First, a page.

Efficiency criteria for optimal laws: Objective standards or value judgements?
No discipline or combination of disciplines can provide a value-free basis for prescribing a constitution or any set of rules. Nevertheless, economists frequently compare alternative institutional and contractual arrangements and confidently identify which are more efficient without noting that their conclusions rest on the implicit welfare functions chosen and the presumption that values can be measured by outside observers. Moreover, comparing institutions on the basis of equilibrium conditions that will never be attained in a world of change and uncertainty ignores all information about the process of change itself. At best, economics can explain why certain rules exist and how different rules affect the welfare of individuals and the allocation of resources.—The paper focuses on the concept of efficiency taking account of transaction costs and the system of property rights. It then examines the belief that market prices and wealth are a suitable measure of value, the status of legal rules as a “common” good, and the limitations of Pareto criteria in assessing efficiency. Copyright George Mason University 1992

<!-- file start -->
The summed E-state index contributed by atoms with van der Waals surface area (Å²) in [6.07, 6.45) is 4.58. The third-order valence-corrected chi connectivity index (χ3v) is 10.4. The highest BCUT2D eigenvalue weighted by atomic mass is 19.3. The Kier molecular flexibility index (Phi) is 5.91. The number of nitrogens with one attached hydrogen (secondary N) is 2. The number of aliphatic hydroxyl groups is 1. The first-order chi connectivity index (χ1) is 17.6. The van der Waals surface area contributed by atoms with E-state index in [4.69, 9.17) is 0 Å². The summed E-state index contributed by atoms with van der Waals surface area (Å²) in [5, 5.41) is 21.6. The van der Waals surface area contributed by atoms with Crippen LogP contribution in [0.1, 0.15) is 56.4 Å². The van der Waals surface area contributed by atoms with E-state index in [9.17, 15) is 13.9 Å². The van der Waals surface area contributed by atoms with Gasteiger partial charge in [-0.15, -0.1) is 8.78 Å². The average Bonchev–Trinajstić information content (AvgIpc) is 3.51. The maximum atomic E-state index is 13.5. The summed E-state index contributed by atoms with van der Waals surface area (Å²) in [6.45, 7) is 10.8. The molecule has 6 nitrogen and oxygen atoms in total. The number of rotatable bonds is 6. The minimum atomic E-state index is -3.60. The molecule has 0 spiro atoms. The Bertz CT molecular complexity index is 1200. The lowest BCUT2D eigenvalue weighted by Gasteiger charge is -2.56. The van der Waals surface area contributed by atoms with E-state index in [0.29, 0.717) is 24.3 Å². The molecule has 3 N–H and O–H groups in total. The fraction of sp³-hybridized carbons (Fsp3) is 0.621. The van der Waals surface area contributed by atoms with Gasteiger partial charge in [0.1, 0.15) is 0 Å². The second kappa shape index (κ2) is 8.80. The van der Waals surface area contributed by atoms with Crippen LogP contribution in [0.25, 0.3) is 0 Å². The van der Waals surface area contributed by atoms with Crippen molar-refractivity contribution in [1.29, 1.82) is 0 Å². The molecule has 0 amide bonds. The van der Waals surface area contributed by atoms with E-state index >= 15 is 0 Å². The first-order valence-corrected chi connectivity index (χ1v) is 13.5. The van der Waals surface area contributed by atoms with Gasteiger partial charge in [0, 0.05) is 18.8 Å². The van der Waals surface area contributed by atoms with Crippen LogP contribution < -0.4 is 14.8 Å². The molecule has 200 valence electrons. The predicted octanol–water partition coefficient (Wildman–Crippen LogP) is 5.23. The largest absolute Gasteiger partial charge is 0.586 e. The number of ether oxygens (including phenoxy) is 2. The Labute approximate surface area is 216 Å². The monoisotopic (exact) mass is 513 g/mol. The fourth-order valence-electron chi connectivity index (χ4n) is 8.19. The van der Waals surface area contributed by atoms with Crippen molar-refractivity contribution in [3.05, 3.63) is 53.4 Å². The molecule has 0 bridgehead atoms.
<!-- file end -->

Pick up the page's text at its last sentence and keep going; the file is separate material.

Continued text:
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Volume (Year): 3 (1992)
Issue (Month): 3 (September)
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References listed on IDEAS
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- Smith, Adam, 1776. "An Inquiry into the Nature and Causes of the Wealth of Nations," History of Economic Thought Books, McMaster University Archive for the History of Economic Thought, number smith1776.
- James M. Buchanan, 1954. "Social Choice, Democracy, and Free Markets," Journal of Political Economy, University of Chicago Press, vol. 62, pages 114-114. Full references (including those not matched with items on IDEAS)
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